THERE was once a hunter who used often to spend the whole night stalking the deer or setting traps for game. Now it happened one night that he was watching in a clump of bushes near the lake for some wild ducks that he wished to trap. Suddenly he heard, high up in the air, a whirring of wings and thought the ducks were coming; and he strung his bow and got ready his arrows.
But instead of ducks there appeared seven maidens all clad in robes made of feathers, and they alighted on the banks of the lake, and taking off their robes plunged into the waters and bathed and sported in the lake. They were all beautiful, but of them all the youngest and smallest pleased most the hunter's eye, and he crept forward from the bushes and seized her dress of plumage and took it back with him into the bushes.
After the swan maidens had bathed and sported to their heart's delight, they came back to the bank wishing to put on their feather robes again; and the six eldest found theirs, but the youngest could not find hers. They searched and they searched until at last the dawn began to appear, and the six sisters called out to her, "We must away; 'tis the dawn; you meet your fate whatever it be." And with that they donned their robes and flew away, and away, and away.
When the hunter saw them fly away he came forward with the feather robe in his hand; and the swan maiden begged and begged that he would give her back her robe. He gave her his cloak but would not give her her robe, feeling that she would fly away. And he made her promise to marry him, and took her home, and hid her feather robe where she could not find it. So they were married and lived happily together and had two fine children, a boy and a girl, who grew up strong and beautiful; and their mother loved them with all her heart.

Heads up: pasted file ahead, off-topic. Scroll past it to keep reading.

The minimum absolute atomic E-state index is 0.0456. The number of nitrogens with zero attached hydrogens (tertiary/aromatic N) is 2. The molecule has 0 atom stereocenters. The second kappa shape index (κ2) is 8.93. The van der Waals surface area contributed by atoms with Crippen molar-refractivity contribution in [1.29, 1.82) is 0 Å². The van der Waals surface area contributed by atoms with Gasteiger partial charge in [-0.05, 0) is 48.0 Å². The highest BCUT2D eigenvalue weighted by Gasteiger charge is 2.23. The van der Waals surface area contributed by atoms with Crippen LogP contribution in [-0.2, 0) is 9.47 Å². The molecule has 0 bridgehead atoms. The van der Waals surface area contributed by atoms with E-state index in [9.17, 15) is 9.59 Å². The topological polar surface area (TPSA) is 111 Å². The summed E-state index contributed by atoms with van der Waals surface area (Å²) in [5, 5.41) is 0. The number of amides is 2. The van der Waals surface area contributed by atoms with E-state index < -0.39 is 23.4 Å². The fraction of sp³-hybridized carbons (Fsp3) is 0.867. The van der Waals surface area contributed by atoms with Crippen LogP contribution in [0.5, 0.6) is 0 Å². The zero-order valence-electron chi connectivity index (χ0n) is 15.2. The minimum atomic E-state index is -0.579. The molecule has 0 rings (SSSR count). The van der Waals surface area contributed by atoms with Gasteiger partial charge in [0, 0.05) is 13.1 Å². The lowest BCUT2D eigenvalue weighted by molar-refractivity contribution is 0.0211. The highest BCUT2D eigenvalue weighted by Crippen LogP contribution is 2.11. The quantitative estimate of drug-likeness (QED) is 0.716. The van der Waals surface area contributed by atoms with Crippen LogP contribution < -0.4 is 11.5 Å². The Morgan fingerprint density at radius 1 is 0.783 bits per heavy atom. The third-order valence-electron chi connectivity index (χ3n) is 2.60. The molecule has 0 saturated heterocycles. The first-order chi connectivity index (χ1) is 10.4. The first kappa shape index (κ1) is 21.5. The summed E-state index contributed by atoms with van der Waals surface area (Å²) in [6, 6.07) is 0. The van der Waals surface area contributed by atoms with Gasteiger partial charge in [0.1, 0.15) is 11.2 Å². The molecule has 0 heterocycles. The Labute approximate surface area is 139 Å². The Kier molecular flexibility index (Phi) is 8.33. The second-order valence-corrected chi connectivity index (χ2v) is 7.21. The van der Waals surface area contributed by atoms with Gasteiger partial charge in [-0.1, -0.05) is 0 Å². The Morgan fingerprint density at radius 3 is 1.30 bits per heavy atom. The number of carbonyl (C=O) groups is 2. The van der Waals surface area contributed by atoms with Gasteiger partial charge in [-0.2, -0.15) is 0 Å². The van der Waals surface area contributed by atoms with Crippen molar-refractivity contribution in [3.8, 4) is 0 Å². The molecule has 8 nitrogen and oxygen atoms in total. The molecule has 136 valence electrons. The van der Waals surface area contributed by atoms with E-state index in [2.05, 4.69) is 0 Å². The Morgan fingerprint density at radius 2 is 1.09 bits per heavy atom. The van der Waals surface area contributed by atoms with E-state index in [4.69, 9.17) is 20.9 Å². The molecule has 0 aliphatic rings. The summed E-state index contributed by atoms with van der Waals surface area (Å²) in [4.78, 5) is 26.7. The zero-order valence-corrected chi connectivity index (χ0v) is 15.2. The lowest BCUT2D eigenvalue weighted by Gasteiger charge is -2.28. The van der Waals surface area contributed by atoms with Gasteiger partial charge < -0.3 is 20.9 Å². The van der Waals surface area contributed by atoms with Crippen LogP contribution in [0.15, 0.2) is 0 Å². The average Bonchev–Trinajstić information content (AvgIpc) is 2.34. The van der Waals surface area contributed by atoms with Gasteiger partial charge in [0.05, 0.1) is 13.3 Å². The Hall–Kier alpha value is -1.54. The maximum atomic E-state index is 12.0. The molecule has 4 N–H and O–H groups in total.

One day her little daughter was playing at hide-and-seek with her brother, and she went behind the wainscoting to hide herself, and found there a robe all made of feathers, and took it to her mother. As soon as she saw it she put it on and said to her daughter, "Tell father that if he wishes to see me again he must find me in the Land East o' the Sun and West o' the Moon;" and with that she flew away.
When the hunter came home next morning his little daughter told him what had happened and what her mother said. So he set out to find his wife in the Land East o' the Sun and West o' the Moon. And he wandered for many days until he came across an old man who had fallen on the ground, and he lifted him up and helped him to a seat and tended him until he felt better.
Then the old man asked him what he was doing and where he was going. And he told him all about the swan maidens and his wife, and he asked the old man if he had heard of the Land East o' the Sun and West o' the Moon.
And the old man said, "No, but I can ask."
Then he uttered a shrill whistle and soon all the plain in front of them was filled with all of the beasts of the world, for the old man was no less than the King of the Beasts.
And he called out to them, "Who is there here that knows where the Land is East o' the Sun and West o' the Moon?" But none of the beasts knew.
Then the old man said to the hunter, "You must go seek my brother who is the King of the Birds," and told him how to find his brother.
And after a time he found the King of the Birds, and told him what he wanted. So the King of the Birds whistled loud and shrill, and soon the sky was darkened with all the birds of the air, who came around him. Then he asked, "Which of you knows where is the Land East o' the Sun and West o' the Moon?"
And none answered, and the King of the Birds said, "Then you must consult my brother the King of the Fishes," and he told him how to find him.